There are cats and dogs and other creatures awaiting adoption at the country's animal shelters and the bodies operating them, noticing a wane in public interest since covid19, are appealing to members of the public to still come in and provide them with a home
“It’s quite a lot of animals and of course, they all have to be looked after and cared for, (and) fed,” said Chairman of the TT Society for the Prevention of Cruelty to Animals, Sita Kuruvilla.
Because of this, she is hoping members of the public will take in some of the animals as fewer working hours for staff mean less time spent with the animals. Puppies and kittens often require more attention and time than the adult animals.
“We would like to get as many animals out the shelter as possible.”
While cats and dogs are unable to become infected with covid19, according to the WHO, some of these animals still need the public’s assistance during this time. Local and international animal shelters have been urging the public to adopt or foster animals as attempts to comply with social distancing are being made.
The TTSPCA is closing its doors to the public this week as a precautionary measure.This means it will not be accepting walk-ins. But it is still accepting calls and messages for appointments to foster or adopt. It currently has 96 dogs and 31 cats at the Port of Spain branch, and at the Tobago branch, there are over 50 animals in total.
Speaking with Newsday on Tuesday afternoon, the TTSPCA chairman said working hours for staff members at the shelter have been reduced. They now have to work from 8 am to 1 pm, instead of ending at 3 pm.
She revealed,“We met to do some contingency planning based on the government advisories and also information we have looked at from other countries and how shelters are handling the situation there."
The TTSPCA has also removed its usual mandatory adoption fee which ranges from $250 to $450. This usually covers spaying/neutering (removal of reproductive organs), parasite treatment, and crucial vaccinations.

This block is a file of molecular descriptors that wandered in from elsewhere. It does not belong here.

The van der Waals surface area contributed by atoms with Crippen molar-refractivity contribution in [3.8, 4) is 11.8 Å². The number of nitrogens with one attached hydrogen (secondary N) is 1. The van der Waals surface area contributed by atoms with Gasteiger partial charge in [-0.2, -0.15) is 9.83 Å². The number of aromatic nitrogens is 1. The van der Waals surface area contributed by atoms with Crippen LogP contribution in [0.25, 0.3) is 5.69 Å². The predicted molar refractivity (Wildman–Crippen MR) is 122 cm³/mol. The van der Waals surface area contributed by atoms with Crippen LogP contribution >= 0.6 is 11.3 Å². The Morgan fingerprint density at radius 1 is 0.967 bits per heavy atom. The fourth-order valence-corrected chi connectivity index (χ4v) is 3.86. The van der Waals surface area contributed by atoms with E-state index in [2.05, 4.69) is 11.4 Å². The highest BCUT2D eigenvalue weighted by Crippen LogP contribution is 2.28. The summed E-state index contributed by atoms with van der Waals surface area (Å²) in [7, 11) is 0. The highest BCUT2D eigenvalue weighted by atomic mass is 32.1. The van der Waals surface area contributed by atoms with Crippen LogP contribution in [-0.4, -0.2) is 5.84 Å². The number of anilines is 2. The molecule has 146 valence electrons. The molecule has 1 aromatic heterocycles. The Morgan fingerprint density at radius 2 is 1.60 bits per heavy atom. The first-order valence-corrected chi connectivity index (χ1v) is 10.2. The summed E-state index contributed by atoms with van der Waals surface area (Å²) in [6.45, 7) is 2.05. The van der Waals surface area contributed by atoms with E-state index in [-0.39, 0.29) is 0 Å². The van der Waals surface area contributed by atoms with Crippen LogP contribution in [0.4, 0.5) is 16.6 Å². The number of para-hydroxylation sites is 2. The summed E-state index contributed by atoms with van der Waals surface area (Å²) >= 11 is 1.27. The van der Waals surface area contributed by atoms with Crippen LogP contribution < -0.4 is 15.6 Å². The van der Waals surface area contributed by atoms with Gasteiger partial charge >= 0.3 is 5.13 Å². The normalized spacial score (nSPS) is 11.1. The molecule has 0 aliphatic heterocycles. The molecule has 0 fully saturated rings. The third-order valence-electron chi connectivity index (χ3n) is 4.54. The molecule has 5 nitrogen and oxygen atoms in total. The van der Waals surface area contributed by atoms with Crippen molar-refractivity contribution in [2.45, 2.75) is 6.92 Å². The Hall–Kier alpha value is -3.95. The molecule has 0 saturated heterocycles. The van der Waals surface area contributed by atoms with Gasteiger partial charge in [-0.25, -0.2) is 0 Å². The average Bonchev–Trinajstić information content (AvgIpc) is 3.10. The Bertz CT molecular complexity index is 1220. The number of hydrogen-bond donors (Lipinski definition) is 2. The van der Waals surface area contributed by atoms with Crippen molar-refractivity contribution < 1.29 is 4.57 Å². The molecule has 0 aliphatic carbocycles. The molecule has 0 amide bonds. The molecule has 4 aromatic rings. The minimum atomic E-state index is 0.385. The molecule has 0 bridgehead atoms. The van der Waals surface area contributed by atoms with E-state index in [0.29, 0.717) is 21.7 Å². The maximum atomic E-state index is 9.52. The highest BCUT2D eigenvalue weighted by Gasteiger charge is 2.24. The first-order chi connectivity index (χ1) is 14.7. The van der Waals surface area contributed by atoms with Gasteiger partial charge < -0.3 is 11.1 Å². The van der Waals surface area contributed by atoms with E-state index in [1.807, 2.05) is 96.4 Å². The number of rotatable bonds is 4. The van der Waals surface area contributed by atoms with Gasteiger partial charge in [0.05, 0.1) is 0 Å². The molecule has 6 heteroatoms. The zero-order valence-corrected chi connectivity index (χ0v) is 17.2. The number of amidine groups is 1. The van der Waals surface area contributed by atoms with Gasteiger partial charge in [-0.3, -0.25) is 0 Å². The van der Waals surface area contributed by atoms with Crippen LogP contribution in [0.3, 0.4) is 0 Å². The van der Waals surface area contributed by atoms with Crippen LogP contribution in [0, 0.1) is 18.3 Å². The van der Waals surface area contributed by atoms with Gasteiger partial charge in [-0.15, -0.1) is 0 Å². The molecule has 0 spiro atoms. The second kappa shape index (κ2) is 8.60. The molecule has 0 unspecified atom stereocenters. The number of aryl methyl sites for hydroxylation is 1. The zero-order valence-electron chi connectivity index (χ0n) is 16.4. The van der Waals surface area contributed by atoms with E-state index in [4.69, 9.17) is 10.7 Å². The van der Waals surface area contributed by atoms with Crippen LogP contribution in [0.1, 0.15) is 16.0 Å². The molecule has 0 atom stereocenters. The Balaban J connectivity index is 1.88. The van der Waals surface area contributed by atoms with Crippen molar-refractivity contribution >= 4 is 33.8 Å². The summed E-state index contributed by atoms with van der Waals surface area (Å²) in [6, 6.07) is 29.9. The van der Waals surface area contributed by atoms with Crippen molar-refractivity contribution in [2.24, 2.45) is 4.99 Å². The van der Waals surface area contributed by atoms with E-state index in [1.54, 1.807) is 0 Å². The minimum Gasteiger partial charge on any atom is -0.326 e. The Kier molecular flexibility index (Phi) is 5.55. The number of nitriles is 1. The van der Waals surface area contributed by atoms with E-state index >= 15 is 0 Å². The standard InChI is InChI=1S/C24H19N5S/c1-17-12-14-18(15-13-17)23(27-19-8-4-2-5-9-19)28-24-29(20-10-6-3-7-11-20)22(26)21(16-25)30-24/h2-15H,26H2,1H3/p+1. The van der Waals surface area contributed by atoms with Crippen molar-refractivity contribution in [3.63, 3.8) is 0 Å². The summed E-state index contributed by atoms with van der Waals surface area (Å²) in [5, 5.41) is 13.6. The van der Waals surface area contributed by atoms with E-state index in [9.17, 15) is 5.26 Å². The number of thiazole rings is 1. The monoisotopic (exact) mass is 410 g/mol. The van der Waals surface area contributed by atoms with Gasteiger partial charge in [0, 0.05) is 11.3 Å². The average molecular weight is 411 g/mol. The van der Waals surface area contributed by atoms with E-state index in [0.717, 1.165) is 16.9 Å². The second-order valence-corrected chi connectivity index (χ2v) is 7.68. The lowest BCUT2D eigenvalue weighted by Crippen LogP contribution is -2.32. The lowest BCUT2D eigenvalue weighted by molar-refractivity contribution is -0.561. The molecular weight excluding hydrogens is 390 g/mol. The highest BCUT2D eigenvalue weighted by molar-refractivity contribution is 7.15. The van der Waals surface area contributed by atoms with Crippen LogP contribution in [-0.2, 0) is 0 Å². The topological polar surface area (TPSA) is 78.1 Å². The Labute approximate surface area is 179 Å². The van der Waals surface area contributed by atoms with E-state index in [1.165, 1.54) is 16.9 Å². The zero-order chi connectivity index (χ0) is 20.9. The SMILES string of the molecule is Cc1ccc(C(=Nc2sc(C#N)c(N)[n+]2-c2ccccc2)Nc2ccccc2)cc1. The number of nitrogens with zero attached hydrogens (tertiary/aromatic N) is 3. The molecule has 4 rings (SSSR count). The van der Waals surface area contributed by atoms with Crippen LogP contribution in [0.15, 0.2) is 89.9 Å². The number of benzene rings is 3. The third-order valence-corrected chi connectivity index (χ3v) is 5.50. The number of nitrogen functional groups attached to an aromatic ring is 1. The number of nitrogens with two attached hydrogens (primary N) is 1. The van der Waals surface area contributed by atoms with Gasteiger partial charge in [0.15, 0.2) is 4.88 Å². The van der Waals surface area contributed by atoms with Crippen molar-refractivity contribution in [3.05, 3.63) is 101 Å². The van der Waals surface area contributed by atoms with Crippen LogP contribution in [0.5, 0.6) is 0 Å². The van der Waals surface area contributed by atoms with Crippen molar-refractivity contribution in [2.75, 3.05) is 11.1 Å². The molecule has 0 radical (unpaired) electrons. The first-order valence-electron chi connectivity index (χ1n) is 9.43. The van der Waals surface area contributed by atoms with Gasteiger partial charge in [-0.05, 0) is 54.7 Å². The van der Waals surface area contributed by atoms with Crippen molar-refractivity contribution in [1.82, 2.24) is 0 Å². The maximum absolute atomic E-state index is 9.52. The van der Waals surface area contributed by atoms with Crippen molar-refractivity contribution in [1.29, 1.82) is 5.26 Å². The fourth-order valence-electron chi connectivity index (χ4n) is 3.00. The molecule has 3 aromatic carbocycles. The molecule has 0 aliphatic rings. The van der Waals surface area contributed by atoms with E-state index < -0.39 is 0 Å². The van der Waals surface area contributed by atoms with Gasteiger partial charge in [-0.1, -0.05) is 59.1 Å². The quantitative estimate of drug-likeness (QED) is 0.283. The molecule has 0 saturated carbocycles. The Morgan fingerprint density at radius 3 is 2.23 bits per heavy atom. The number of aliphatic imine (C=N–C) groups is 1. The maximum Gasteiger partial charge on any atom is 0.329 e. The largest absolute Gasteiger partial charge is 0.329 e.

She said they have a month’s supply of food for the animals, and “several months’ supply” of medication and cleaning supplies.
In addition, there are sanitation products at the entrance for staff to use.
She said they will continue to monitor the situation, and that some people have volunteered to assist.
“Whatever happens, the animals need care seven days a week.”
Kathryn Cleghorn, president of the Animals Alive animal shelter in South Oropouche shared similar sentiments. This shelter, however, will remain open.
She said they have been experiencing slow days since the first confirmed case of covid19 in TT was announced.
The shelter currently has approximately 500 dogs and 75 cats. She said there is always a waiting list.
“On Sunday, we had absolutely no visitors and adoptions. It’s looking grim but we have to remain hopeful that this period of time will pass and things should normalise.”
She said usually, the shelter is packed with visitors and volunteers on Sundays.
She said these types of non-profit organisations depend on volunteerism and donations. But she said she always plans one month ahead at the shelter, and so they have a month’s supply of essentials for the animals.
“We’re hoping to God that after that month, we would be able to go back to normal.”
Its official hours are 9 am to 3 pm. It consists of six staff members in total.
“Staff has been quite co-operative. But the same time, we are operating with caution. We are wearing masks, if we have to speak to the public, we are keeping a social distance…”
Both organisations said home checks would still be done to ensure the animals are going to safe, loving homes.